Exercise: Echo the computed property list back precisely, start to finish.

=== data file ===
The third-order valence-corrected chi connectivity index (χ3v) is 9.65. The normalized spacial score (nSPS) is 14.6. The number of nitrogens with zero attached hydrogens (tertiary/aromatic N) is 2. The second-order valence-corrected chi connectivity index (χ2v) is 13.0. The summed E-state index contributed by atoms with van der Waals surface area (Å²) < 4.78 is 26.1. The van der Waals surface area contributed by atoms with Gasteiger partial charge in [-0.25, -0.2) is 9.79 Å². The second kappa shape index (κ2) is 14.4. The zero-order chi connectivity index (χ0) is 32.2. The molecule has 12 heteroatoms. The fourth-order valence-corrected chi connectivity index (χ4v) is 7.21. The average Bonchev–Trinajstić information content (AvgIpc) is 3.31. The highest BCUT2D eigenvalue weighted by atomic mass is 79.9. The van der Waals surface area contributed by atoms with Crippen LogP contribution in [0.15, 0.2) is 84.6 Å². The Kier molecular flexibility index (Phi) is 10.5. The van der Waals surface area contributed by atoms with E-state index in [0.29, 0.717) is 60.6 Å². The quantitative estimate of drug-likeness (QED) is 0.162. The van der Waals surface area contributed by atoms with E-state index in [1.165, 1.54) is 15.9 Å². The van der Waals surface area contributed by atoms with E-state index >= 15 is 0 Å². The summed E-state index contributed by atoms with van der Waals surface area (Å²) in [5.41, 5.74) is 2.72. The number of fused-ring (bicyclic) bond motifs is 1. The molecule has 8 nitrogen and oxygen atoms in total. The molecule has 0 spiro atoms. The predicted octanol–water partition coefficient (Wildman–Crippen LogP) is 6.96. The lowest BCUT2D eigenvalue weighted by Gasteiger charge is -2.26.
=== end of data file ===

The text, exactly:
The third-order valence-corrected chi connectivity index (χ3v) is 9.65. The normalized spacial score (nSPS) is 14.6. The number of nitrogens with zero attached hydrogens (tertiary/aromatic N) is 2. The second-order valence-corrected chi connectivity index (χ2v) is 13.0. The summed E-state index contributed by atoms with van der Waals surface area (Å²) < 4.78 is 26.1. The van der Waals surface area contributed by atoms with Gasteiger partial charge in [-0.25, -0.2) is 9.79 Å². The second kappa shape index (κ2) is 14.4. The zero-order chi connectivity index (χ0) is 32.2. The molecule has 12 heteroatoms. The fourth-order valence-corrected chi connectivity index (χ4v) is 7.21. The average Bonchev–Trinajstić information content (AvgIpc) is 3.31. The highest BCUT2D eigenvalue weighted by atomic mass is 79.9. The van der Waals surface area contributed by atoms with Crippen LogP contribution in [0.15, 0.2) is 84.6 Å². The Kier molecular flexibility index (Phi) is 10.5. The van der Waals surface area contributed by atoms with E-state index in [0.29, 0.717) is 60.6 Å². The quantitative estimate of drug-likeness (QED) is 0.162. The van der Waals surface area contributed by atoms with E-state index in [1.165, 1.54) is 15.9 Å². The van der Waals surface area contributed by atoms with E-state index >= 15 is 0 Å². The summed E-state index contributed by atoms with van der Waals surface area (Å²) in [5.41, 5.74) is 2.72. The number of fused-ring (bicyclic) bond motifs is 1. The molecule has 8 nitrogen and oxygen atoms in total. The molecule has 0 spiro atoms. The predicted octanol–water partition coefficient (Wildman–Crippen LogP) is 6.96. The lowest BCUT2D eigenvalue weighted by Gasteiger charge is -2.26.